After a few days, you do begin to settle in, the routine is repetitive, wake up, sail, eat and sleep. I have a freeze-dried meal after every four hours on watch and a few bars throughout my time on deck to keep me going.

Approaching the Strait of Gibraltar, the breeze kicked in and very quickly increased some more. The funneling effect and acceleration of the wind through the Strait is phenomenal.

We got caught out slightly by this. We had our bigger J1 headsail on and as the wind increased very quickly, there was a scramble to peel to our smaller J2 sail. In the haste I didn’t get time to put on my dry smock top, great! A couple of waves down my front soon had me soaking wet.

Now we were on the J2 and a reef in the main short tacking through the Strait, no sleep and a lot of sail moving. Every time we tack we move all the sails and stack to the other side of the yacht to provide righting moment.

The sea state was relatively flat and max breeze was only about 25 kts, so it wasn’t too bad. Once through the Strait the wind dies as quickly as it increases, so it was back onto our bigger sails and light-wind sailing.

The two lead boats were out of reach at this stage and with only about 100 miles to our finishing gate, we were concentrating on defending our third-place position.

We fell into a bit of a light patch during the night and our 15-mile lead on the boats behind soon diminished, now they were in sight. It’s truly amazing how quickly you can lose out on these boats, a handy lead is evaporated if you’re not on the pace.

Coming from an IRC offshore background, I had the mindset of just sailing your own boat and not being all that concerned about the others and once ahead, you could stay there. However, in these boats it really isn’t over until you cross the line, anything can happen and if you’re just half a Knot of boat speed slow, the others will get away.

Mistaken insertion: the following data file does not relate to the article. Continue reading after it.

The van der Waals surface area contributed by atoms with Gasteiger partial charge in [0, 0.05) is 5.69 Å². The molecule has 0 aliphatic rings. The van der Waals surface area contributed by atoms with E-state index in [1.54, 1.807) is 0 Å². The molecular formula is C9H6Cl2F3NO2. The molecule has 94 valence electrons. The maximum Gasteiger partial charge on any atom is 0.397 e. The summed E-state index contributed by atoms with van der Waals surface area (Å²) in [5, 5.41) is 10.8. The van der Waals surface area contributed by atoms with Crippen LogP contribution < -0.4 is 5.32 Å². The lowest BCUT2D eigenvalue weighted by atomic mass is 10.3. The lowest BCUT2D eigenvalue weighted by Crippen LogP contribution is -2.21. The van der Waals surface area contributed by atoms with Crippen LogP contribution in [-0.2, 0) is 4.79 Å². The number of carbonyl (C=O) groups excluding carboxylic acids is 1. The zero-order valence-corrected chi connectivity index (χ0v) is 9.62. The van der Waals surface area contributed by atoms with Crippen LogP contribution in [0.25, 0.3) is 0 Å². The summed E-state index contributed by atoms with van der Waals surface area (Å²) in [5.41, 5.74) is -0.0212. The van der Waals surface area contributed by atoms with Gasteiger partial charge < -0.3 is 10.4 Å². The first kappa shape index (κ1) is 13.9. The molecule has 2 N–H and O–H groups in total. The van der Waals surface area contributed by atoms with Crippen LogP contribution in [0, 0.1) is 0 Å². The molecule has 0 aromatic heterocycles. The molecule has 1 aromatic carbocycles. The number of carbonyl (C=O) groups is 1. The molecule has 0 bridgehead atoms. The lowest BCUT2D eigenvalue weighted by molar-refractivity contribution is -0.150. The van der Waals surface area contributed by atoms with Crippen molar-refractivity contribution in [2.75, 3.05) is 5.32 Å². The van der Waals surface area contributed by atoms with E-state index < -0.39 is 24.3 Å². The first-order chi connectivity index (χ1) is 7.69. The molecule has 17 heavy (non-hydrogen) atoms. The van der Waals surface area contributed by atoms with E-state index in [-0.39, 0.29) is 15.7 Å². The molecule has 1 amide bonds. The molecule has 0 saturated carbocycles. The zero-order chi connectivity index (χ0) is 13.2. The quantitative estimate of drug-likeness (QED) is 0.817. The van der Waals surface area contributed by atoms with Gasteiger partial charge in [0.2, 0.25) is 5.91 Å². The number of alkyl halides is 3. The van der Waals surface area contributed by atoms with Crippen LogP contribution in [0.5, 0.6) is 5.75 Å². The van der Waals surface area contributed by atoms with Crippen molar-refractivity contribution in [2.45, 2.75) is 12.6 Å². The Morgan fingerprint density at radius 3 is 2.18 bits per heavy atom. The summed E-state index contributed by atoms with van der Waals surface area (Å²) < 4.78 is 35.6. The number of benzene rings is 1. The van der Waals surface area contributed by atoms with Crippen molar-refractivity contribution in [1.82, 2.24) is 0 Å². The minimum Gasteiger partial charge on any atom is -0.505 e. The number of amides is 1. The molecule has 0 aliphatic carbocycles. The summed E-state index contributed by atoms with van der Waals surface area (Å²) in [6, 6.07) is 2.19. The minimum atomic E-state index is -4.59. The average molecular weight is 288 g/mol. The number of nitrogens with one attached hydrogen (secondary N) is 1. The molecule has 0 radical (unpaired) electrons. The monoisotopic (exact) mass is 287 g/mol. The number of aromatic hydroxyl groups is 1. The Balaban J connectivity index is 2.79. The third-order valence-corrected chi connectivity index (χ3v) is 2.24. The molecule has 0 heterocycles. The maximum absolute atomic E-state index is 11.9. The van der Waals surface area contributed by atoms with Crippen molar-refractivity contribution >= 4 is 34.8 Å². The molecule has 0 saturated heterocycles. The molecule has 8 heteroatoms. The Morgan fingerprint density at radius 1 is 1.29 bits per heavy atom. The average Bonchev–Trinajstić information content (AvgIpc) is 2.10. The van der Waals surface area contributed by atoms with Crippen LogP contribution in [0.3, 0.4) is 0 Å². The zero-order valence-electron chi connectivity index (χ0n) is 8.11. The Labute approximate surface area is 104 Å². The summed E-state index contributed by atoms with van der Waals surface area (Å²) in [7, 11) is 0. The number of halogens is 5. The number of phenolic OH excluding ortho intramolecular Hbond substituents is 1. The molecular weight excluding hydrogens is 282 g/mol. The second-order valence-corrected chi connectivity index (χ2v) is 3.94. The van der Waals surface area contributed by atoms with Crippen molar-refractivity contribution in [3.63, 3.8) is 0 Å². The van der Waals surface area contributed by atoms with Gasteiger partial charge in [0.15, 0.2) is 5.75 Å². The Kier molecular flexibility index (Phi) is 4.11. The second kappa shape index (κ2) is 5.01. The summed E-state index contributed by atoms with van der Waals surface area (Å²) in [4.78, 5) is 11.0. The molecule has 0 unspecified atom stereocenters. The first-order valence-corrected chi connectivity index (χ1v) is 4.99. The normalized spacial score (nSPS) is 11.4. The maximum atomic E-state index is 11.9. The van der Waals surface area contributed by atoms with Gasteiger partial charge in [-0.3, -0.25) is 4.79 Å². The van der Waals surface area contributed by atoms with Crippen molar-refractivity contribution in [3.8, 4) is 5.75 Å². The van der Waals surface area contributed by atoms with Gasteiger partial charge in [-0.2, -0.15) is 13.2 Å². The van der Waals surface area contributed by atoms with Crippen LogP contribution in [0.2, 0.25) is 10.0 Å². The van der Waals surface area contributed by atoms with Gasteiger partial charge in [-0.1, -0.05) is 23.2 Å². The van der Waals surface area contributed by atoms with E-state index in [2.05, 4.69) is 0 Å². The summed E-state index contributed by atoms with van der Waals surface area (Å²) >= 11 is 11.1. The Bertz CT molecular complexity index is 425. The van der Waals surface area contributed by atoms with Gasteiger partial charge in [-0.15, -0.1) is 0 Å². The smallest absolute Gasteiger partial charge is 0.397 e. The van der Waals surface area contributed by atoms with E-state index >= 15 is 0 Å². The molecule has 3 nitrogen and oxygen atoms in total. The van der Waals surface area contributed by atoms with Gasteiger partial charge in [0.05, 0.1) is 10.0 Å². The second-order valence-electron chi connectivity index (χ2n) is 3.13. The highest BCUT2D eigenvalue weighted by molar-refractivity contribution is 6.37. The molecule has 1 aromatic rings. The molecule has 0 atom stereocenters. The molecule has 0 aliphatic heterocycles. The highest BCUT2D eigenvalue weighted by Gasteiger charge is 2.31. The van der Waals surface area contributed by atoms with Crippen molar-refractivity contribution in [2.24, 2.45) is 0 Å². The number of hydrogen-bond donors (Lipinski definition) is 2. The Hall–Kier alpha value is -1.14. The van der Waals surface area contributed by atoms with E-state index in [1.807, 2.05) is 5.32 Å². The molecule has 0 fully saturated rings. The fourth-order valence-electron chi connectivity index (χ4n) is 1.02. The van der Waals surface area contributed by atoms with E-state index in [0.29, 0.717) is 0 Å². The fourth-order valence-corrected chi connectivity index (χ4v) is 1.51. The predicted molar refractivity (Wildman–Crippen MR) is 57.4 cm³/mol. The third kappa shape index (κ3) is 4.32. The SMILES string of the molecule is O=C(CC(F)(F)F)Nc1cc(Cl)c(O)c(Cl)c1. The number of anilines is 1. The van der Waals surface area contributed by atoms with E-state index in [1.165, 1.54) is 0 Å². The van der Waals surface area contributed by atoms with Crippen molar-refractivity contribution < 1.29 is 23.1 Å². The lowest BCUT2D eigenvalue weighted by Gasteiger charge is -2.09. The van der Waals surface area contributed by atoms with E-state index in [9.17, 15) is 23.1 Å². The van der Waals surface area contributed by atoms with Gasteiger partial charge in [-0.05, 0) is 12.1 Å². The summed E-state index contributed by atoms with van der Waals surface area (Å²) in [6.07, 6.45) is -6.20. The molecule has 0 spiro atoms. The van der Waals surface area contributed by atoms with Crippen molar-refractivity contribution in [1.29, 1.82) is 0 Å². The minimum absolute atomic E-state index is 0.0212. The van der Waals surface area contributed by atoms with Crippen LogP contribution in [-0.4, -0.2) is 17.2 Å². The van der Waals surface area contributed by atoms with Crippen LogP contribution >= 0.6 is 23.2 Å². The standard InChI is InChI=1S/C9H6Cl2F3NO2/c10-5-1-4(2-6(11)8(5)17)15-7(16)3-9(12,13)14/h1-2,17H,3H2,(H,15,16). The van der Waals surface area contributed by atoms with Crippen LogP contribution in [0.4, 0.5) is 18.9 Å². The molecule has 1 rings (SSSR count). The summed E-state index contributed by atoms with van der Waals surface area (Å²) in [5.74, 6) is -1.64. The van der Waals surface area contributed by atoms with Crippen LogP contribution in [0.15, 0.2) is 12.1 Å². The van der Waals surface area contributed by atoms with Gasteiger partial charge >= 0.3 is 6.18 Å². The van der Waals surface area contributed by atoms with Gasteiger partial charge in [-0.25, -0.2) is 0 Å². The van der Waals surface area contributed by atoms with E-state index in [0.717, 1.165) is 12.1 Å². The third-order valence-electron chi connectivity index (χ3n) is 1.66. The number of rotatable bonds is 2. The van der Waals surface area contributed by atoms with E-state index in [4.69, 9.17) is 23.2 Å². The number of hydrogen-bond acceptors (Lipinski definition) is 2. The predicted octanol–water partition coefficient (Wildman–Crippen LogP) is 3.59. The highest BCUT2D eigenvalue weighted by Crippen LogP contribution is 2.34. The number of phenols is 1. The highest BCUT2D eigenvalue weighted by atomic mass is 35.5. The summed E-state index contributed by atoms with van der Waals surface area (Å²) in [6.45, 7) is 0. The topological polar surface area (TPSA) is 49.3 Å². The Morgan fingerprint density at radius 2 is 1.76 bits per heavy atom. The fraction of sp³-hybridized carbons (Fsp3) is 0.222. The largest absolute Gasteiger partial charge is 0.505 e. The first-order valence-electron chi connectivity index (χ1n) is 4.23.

We managed to keep our third place right up until the last two hours of the race. We went to do a peel with one of our furling masthead sails because the wind had increased. As we started to furl the sail there was a ‘Bang!’, the furling line snapped and the sail unfurled again. We were now stuck with two sails in the air flapping about, one of them unable to be rolled up, time to get thinking.

As we went about solving our problem, team Akzonobel managed to slip past and beat us to the finish by a few minutes. Frustrating! But great to be in the top four and test our pace with the others.

It’s now time to put our minds in gear for the start of the race. Bags are getting packed, there’s more clothing and food to be sorted.

For me, sailing is the easy part, the shore logistics and organization is the tough bit. Am I ready? You bet!

In my case, the preparation has been over the last 4-5 years, I’m not able to do anything more right now to make me more prepared. It’s time to put it all into action. Let the adventure begin….